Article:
Mini Review ARTICLE
Herba Cistanche (Rou Cong-Rong): One of the Best Pharmaceutical Gifts of Traditional Chinese Medicine
- 1Translational Medicine Research Center, School of Pharmaceutical Sciences, Xiamen University, Xiamen, China
- 2Key Laboratory for Cancer T-Cell Theranostics and Clinical Translation, Xiamen, China
- 3INNOVA Clinics and TRANSLA Health Group, Xiamen, China
Cistanche species, known as Rou Cong-Rong in Chinese, are an endangered wild species and are mainly distributed in the arid lands and warm deserts of northwestern China. Within Traditional Chinese Medicine (TCM), Herba Cistanche is applied as a tonic and/or in a formula for chronic renal disease, impotence, female infertility, morbid leucorrhea, profuse metrorrhagia, and senile constipation. The chemical constituents of Herba Cistanche mainly consist of volatile oils, non-volatile phenylethanoid glycosides (PhGs), iridoids, lignans, alditols, oligosaccharides, and polysaccharides. There have been an increasing number of studies focusing on its bio-activities, including antioxidation, neuroprotection, and antiaging. The objective of this review is to introduce this herb to the world. Its taxonomy, distribution, and corresponding biological functions and molecular mechanisms are addressed in this review.
Cistanche Hoffmg. Et Link is a genus with in the Orobanchaceae family and includes 22 species throughout the world. The cistanche species include the perennial parasite herbs, which commonly attach onto the roots of sand-fixing plants, such as Haloxylon ammodendron, H. persicum, Kalidium foliatum, and Tamarix plants (Li et al., 2013b). Generally, cistanche species distribute in arid lands and deserts in the northern hemisphere, such as the provinces of Xinjiang, Inner Mongolia, Gansu, Qinghai, and the Ningxia Autonomous Region in China in addition to similar regions of countries such as Iran, India, and Mongolia (Jiang and Tu, 2009). The growth and cultivation of cistanche species require severe environmental conditions: extreme arid climate, depauperate soils, large temperature difference, intensive sunshine, and less than 250 mm of annual precipitation (Qiao et al., 2007). Among the 22 species in the world, six are found in China according to the Taxonomical Index of Chinese Higher Plants (Plant Institute of Chinese Academy of Science, 1994); however, a follow-up study indicated that only 4 species and 1 variation of cistanche exist in China, including Cistanche deserticola Y. C. Ma, C. tubulosa (Schenk) R. Wight, C. salsa (C. A. Mey.) G. Beck, C. salsa var. albiflora P. F. Tu et Z. C. Lou and C. sinensis G. Beck (Jiang and Tu, 2009).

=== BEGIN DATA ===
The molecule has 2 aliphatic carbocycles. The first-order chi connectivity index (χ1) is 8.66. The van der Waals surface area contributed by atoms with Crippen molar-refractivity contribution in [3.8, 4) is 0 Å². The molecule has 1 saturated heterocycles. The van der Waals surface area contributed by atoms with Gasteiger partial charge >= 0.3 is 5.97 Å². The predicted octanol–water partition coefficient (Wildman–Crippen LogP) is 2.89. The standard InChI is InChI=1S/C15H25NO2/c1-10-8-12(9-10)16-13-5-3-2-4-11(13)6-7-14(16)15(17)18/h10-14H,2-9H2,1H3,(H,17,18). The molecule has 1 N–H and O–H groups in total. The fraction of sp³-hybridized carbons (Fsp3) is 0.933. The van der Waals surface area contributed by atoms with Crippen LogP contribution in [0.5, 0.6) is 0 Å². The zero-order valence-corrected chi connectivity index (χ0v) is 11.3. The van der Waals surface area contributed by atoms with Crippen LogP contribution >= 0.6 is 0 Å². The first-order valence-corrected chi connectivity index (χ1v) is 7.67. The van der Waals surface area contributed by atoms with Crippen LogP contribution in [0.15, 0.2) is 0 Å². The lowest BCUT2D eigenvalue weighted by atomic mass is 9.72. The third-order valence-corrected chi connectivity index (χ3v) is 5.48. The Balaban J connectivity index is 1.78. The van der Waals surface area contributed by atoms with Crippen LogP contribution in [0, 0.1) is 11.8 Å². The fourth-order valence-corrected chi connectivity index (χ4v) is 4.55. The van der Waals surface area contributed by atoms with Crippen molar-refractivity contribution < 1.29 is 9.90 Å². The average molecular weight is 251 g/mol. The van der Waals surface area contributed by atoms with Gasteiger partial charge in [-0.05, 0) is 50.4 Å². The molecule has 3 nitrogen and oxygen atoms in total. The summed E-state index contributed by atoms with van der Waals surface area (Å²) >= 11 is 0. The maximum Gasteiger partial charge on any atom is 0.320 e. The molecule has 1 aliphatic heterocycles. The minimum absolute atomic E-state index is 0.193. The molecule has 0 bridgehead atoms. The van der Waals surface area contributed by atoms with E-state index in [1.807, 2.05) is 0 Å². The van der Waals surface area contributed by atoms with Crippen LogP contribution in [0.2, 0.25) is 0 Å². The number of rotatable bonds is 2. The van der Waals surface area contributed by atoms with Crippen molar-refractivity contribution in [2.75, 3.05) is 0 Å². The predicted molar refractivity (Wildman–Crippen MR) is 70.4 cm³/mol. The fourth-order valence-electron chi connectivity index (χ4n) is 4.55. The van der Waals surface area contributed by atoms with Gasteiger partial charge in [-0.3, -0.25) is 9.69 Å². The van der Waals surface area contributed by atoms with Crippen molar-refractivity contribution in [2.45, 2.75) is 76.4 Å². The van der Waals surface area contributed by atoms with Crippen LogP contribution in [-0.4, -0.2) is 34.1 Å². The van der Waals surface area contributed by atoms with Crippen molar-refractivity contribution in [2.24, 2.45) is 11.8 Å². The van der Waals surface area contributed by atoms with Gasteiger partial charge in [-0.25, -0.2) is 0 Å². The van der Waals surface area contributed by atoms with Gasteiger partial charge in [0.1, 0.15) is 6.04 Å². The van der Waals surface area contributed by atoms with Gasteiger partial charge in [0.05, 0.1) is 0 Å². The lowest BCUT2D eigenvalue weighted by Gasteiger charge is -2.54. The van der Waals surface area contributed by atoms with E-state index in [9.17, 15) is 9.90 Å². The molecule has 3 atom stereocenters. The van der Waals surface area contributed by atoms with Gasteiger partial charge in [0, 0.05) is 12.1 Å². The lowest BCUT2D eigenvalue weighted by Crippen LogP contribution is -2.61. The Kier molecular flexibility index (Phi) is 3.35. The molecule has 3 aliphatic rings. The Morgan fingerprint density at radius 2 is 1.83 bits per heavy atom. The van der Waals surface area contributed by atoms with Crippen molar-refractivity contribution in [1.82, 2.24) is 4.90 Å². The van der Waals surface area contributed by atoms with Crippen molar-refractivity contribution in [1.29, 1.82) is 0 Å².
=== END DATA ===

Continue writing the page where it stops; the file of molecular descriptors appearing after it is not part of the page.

The Herba Cistanche (Rou Cong-Rong in Chinese) was first recorded in Shen Nong’s Chinese Materia Medica, where it was referred to as the dried succulent stems of the cistanche species (Karalliedde and Kappagoda, 2009). Among all the tonics in traditional Chinese medicine (TCM), Herba Cistanche is widely accepted as a superior one and has even been given the name “Ginseng of the deserts.” In TCM, Herba Cistanche is frequently prescribed to treat chronic renal disease, impotence, female infertility, morbid leucorrhea, profuse metrorrhagia, and senile constipation (Zhang et al., 2005). In 2000 and 2005, respectively, C. tubulosa, and C. deserticola were indexed in the Chinese Pharmacopeia (Pharmacopoeia, 2000) (Figure 1). C. tubulosa is offered as an alternative for C. deserticola because of its similar chemical constituents and pharmacological activities and its abundance (Pharmacopoeia, 2005). Other species of this genus, e.g., C. salsa and C. sinensis, are also used as alternatives in some areas. Cistanche is considered a new cultivated plant in several regions in northwestern China, where the rainfall is low and soil desertification is severe.